LIGHTFOOT: Oh yeah, they did all kinds of wonderful stuff…inexhaustible and unstoppable. Their music may last in the same way that Mozart’s music has lasted and Beethoven’s music has lasted.
ACOUSTIC STORM: Who were some of the artists that you looked to for inspiration when you were making your way into the music world?
LIGHTFOOT: There were quite a few people who inspired me. There were the two Bobs. Bob Gibson was a major figure in the folk revival and he was a tremendous inspiration for me, and really taught me a lot about writing and style. He didn’t set the world on fire with hit singles, but he had many albums and a spectacular live album that he did with Bob Kent at the Gate of Horn in Chicago. The other Bob was Bob Dylan who of course, to this day I believe must have made 55 or 56 original albums, which is absolutely amazing. Before that, there was Pete Seeger of course, who was a big influence to all of us. Also the Weavers, and the Kingston Trio was a tremendous influence on me because for a while I worked with another guy as a folk duo. It got to the point that I was influenced by Ian & Sylvia, and by even Ramblin’ jack Elliot, Bob Neuwirth, Jerry Jeff Walker and Tim Hardin, just to name a few. It was all out there if you wanted to listen, and I listened a lot.
I was under contract by that point in 1965. I had already assembled two sidemen to accompany me. I was writing under pressure, and I kept doing that until about 1993 when I did my very last album for Warners. I did 14 albums for Warner Records. Before that I did five for United Artists.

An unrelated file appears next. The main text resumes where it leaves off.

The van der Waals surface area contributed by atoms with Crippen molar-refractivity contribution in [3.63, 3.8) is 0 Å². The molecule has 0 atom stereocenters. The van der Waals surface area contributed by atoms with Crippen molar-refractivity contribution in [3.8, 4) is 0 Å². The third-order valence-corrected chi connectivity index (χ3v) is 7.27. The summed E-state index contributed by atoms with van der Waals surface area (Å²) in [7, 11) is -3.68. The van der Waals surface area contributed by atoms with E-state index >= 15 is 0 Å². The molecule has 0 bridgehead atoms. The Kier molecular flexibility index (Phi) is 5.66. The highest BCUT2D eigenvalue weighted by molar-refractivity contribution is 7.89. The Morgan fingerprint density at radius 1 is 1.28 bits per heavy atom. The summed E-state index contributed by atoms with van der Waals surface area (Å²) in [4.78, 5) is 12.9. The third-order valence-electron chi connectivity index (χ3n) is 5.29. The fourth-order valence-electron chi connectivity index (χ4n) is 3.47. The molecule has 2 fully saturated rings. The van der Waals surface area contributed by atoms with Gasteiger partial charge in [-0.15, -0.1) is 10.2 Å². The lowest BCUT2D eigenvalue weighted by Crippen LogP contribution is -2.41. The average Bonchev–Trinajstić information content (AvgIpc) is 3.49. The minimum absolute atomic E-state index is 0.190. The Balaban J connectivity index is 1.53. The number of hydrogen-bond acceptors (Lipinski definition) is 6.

I finished one when I was in the hospital, five years ago. It was one of the first things I did when I woke up after I came out of that coma you were talking about earlier. I knew we had vocal and guitar tracks stashed away somewhere. I sent the guys to find the tracks and they orchestrated it for me. I spent about a year of time working on that and never even thought about my (medical) condition. I was so happy, I floated through my recoveries and just thought about working on my project. It was very fortuitous that I had that material available to me. I had recorded some of it a year earlier as practice material, and just before I got sick we were just about ready to go into the studio to make the album and I got sick. But it came out not bad and I had it released on a small label up here in Toronto called Linus Entertainment. They have Ron Sexton and a few other fairly well-known acts and groups. It’s a nice little package. I probably could have sent it out to Warner Brothers again and they probably would have been happy to release it for me, but I knew it really wasn’t up to scratch because of the way it was done. The songs were good, but it probably wouldn’t be air-worthy.
ACOUSTIC STORM: Still, it sounds like the project was good for you on several levels.
LIGHTFOOT: I’ve been blessed many times that way, I don’t know why. But it was very nice to have something to preoccupy my thoughts. I was never getting out of bed (laughs). I was in there three and a half months the first time I went into (the hospital), and I was in there three times altogether over a 19-month period. And it was getting out of that, that I started working on the material. I never left the bed, I had them bring the stuff in and play the CD’s for me at night, to see if I like the way it was being recorded. I would listen to it in the hospital, and some of the parts I didn’t like and I’d get them to do it over again. I had five or six people working on this on the outside, and I was in the hospital quarterbacking the whole operation (laughs). It could have been a very depressing time, I suppose.